Opening can of worms with Inspection - Permits

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Old 02-26-14, 04:50 PM
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Opening can of worms with Inspection - Permits

I didn't want to hijack the other recent thread on permits but it is kind of related.

I have to get an electrical inspection for a new 100A service. We live in a small town, seems kind of strict. Im afraid I may be opening a can of worms allowing "the man" into my house.

Previous owners did lots of upgrades over the years... kitchen, bath, copper pipe etc.... theres no permits on file with the town. The previous owners marked said on disclosure that no major improvements were done without a permit. Well that's false. But how does all this effect me?

So say when the inspector comes for the electric reason, he sees other stuff out of the realm of electricity, tips off his buddy in the building dept and then they shake me down??

Is that even possible, I know it sounds like a bad movie?

IF that is the case, this must happen everyday? They should follow folks home from the home depot and clamp down on them right?
 
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Old 02-26-14, 05:18 PM
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So say when the inspector comes for the electric reason, he sees other stuff out of the realm of electricity, tips off his buddy in the building dept and then they shake me down??
I guess it's possible but extremely rare. The electrical inspector is handed a permit form from the town you filed in. It tells him what to inspect. He's not carrying a file around for your house. He has no idea what or what wasn't inspected. He could say something if he walks in and you're in the middle of a renovation with no electrical permit filed for it. If an inspector sees something that is not correct they will usually mention it.

Most electrical inspectors are not town employees but independent inspectors hired by the town do do inspections.
 
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Old 02-26-14, 07:56 PM
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A whole lot of misconceptions of what an inspectors job entails.
There, there to protect you and to make sure things are done to at least the minimum codes.
Some people have the mistaken impression they just looking for ways to raise your taxes.
At least 50% of my business used to be going back a ripping out old work where some DIY trying to save money and DIY something and trying to do it without getting it inspected.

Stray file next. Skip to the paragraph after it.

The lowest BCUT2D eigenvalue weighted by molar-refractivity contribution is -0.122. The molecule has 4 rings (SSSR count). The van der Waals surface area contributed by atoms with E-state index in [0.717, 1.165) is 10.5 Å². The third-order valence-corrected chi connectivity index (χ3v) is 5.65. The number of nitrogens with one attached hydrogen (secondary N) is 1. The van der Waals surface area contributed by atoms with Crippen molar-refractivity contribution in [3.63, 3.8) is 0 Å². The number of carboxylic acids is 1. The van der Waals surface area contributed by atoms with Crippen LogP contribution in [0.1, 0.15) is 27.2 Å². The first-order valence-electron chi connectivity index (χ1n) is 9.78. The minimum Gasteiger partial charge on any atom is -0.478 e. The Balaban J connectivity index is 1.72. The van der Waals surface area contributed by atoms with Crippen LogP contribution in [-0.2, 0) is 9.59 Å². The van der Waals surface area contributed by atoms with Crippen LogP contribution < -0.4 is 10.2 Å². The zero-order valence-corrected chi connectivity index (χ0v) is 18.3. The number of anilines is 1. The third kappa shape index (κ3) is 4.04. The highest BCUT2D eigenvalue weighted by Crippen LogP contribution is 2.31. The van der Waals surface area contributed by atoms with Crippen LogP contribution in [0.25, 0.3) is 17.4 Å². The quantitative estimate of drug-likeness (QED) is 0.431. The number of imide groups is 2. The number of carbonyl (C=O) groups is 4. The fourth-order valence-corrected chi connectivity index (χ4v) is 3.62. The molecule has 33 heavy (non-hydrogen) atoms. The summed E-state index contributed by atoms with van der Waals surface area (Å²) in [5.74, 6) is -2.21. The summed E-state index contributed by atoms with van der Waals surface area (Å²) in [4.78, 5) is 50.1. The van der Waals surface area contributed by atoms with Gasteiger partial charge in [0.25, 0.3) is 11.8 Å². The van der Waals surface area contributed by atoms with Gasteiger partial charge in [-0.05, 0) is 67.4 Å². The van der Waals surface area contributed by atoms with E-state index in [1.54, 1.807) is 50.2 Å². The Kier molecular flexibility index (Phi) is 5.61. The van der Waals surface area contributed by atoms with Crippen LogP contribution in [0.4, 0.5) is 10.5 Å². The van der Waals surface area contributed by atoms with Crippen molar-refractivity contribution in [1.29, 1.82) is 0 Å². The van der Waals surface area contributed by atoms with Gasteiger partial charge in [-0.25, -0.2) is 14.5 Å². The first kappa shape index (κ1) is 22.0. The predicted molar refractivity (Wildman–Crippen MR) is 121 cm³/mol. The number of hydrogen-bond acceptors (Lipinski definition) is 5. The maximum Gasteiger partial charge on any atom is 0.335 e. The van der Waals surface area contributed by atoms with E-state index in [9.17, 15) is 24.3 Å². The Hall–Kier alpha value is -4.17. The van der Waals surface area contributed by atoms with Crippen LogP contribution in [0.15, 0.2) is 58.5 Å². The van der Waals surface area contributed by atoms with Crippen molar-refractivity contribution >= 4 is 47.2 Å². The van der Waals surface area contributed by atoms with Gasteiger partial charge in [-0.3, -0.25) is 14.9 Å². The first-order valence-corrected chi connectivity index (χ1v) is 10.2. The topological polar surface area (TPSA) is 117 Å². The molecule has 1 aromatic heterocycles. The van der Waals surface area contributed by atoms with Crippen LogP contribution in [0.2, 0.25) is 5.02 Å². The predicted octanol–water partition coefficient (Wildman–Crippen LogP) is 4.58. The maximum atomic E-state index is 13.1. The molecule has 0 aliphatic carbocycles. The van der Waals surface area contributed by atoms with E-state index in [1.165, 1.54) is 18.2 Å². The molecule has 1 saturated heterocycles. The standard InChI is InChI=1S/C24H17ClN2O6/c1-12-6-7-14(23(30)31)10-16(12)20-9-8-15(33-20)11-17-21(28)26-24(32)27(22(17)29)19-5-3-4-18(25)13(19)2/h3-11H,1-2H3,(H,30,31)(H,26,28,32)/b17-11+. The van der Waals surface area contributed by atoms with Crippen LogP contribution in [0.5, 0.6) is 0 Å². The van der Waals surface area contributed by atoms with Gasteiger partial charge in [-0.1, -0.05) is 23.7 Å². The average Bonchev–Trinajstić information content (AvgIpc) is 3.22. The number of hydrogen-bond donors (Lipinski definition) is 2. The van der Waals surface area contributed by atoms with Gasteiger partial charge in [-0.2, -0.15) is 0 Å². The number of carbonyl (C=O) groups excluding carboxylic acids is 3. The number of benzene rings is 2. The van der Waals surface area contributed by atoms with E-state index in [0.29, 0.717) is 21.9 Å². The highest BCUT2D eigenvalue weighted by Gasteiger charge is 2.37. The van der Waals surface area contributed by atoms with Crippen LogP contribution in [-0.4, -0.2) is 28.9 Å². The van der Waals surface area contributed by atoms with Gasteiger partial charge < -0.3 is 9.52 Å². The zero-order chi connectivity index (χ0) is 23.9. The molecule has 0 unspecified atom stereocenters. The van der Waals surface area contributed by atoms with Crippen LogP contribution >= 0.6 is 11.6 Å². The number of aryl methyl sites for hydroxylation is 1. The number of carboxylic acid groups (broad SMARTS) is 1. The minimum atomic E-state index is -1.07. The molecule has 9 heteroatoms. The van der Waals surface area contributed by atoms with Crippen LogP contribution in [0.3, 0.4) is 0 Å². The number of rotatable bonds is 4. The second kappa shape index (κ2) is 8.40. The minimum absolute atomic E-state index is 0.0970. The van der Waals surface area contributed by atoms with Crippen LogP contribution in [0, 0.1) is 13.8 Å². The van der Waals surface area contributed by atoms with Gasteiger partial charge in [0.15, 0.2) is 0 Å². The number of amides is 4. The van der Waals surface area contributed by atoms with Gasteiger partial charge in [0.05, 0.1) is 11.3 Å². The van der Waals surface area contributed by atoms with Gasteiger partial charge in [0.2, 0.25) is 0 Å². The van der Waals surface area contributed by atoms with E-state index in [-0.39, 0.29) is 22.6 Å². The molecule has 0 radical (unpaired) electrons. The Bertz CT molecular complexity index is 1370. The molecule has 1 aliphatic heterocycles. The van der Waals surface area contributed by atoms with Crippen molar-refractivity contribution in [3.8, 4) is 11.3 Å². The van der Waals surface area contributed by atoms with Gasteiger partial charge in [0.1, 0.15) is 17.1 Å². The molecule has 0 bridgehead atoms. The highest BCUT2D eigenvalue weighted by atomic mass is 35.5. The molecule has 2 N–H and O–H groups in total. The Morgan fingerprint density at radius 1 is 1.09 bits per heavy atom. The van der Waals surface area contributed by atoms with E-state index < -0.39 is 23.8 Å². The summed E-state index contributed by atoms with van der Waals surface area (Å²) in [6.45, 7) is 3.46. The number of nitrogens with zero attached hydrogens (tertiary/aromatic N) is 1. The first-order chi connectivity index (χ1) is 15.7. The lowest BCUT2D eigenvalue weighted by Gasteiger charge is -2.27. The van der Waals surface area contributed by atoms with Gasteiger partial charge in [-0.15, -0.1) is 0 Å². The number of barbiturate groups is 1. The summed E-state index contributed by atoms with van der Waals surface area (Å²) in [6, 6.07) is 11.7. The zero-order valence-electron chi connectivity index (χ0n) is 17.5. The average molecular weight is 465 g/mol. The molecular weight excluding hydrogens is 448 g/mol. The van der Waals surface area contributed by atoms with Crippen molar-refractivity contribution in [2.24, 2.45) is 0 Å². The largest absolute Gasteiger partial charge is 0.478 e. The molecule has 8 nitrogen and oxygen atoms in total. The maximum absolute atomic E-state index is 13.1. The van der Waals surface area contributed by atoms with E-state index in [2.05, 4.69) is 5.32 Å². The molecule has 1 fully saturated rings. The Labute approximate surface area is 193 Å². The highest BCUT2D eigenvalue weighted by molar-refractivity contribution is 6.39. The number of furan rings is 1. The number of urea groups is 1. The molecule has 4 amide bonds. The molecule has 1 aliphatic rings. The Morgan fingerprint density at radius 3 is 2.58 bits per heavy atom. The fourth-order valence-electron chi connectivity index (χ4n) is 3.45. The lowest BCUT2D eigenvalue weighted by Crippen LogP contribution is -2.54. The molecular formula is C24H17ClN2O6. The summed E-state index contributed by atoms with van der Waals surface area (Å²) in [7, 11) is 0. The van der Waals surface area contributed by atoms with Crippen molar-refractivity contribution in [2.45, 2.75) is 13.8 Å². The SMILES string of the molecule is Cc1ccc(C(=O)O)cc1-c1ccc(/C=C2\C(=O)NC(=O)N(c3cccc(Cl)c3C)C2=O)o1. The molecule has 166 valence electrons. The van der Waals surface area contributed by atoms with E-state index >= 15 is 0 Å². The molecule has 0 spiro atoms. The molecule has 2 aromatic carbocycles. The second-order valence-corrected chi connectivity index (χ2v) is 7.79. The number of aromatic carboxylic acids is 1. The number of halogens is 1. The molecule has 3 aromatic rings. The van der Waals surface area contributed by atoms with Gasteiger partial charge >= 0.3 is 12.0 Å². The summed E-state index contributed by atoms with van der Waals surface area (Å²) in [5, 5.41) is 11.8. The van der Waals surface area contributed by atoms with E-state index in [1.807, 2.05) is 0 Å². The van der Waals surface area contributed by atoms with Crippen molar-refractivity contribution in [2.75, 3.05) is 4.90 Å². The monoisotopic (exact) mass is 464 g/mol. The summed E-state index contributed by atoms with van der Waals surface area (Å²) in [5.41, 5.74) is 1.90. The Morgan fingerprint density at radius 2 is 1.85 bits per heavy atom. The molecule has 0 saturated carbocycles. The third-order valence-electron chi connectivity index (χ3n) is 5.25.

More often then not they ended up paying twice for the job because it did not work out.
 
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Old 02-26-14, 08:15 PM
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Worst incidental casualty I ever saw from an inspection was the inspector noticed the house next door to the one being inspected and condemned it (structural). Imagine the owner's surprise when he came home from his shift at the fire department.
 
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Old 02-26-14, 10:26 PM
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Most electrical inspectors are not town employees but independent inspectors hired by the town do do inspections.
Maybe in your neck of the woods but here most are classified civil service and most assuredly ARE employed by their respective political subdivisions. Same with all the other inspectors such as building, plumbing, mechanical and the like.
 
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Old 02-26-14, 10:56 PM
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Having work done or doing it yourself without proper permits and related inspections can definitely grow into a can of worms. In most cases it should have been opened prior to the sale, if the inspection had been done properly. Why this industry tolerates the rubber stamp type of home inspection I do not understand.

The previous seller lied and the inspector was probably negligent and both should be held accountable if too much time has not passed. If a new buyer who knows their stuff comes along in the future, you could ultimately be the one held accountable and maybe liable. Personally, I would welcome any inspector and a report on anything they see. Yes, it may cost to get it fixed, but what are you going to do, live with the problem (possibly a safety hazard) and then hide that fact when you sell it?

Have the required inspection and fix any problems they find, and keep copies of all work and inspections.

Bud
 
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Old 02-27-14, 12:38 PM
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Every inspection we have ever had here at our house or the tenants house they only looked at what they were told to look at and then they left the premises. We never had and really big huge remodels anyway except for our addition which was years ago by a contractor.

I certainly wouldn't point out problems to an inspector but if you feel you have a problem like an electrical problem then of course you need the electrician to correct the problem or a plumber with plumbing etc.
 
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